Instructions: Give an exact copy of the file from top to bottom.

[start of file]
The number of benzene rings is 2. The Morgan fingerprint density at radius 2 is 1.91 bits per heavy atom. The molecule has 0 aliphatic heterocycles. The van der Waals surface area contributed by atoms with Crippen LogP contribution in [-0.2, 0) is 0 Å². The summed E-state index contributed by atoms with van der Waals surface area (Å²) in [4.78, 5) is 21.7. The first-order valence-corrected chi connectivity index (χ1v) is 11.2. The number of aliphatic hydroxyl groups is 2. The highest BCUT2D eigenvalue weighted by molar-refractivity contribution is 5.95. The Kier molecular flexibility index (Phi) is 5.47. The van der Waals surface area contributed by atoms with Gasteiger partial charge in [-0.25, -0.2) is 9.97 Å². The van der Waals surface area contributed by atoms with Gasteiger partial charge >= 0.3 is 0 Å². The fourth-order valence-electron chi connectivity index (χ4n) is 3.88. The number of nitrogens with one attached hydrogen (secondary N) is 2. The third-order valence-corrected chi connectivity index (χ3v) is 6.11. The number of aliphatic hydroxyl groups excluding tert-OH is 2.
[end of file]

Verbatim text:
The number of benzene rings is 2. The Morgan fingerprint density at radius 2 is 1.91 bits per heavy atom. The molecule has 0 aliphatic heterocycles. The van der Waals surface area contributed by atoms with Crippen LogP contribution in [-0.2, 0) is 0 Å². The summed E-state index contributed by atoms with van der Waals surface area (Å²) in [4.78, 5) is 21.7. The first-order valence-corrected chi connectivity index (χ1v) is 11.2. The number of aliphatic hydroxyl groups is 2. The highest BCUT2D eigenvalue weighted by molar-refractivity contribution is 5.95. The Kier molecular flexibility index (Phi) is 5.47. The van der Waals surface area contributed by atoms with Gasteiger partial charge in [-0.25, -0.2) is 9.97 Å². The van der Waals surface area contributed by atoms with Gasteiger partial charge >= 0.3 is 0 Å². The fourth-order valence-electron chi connectivity index (χ4n) is 3.88. The number of nitrogens with one attached hydrogen (secondary N) is 2. The third-order valence-corrected chi connectivity index (χ3v) is 6.11. The number of aliphatic hydroxyl groups excluding tert-OH is 2.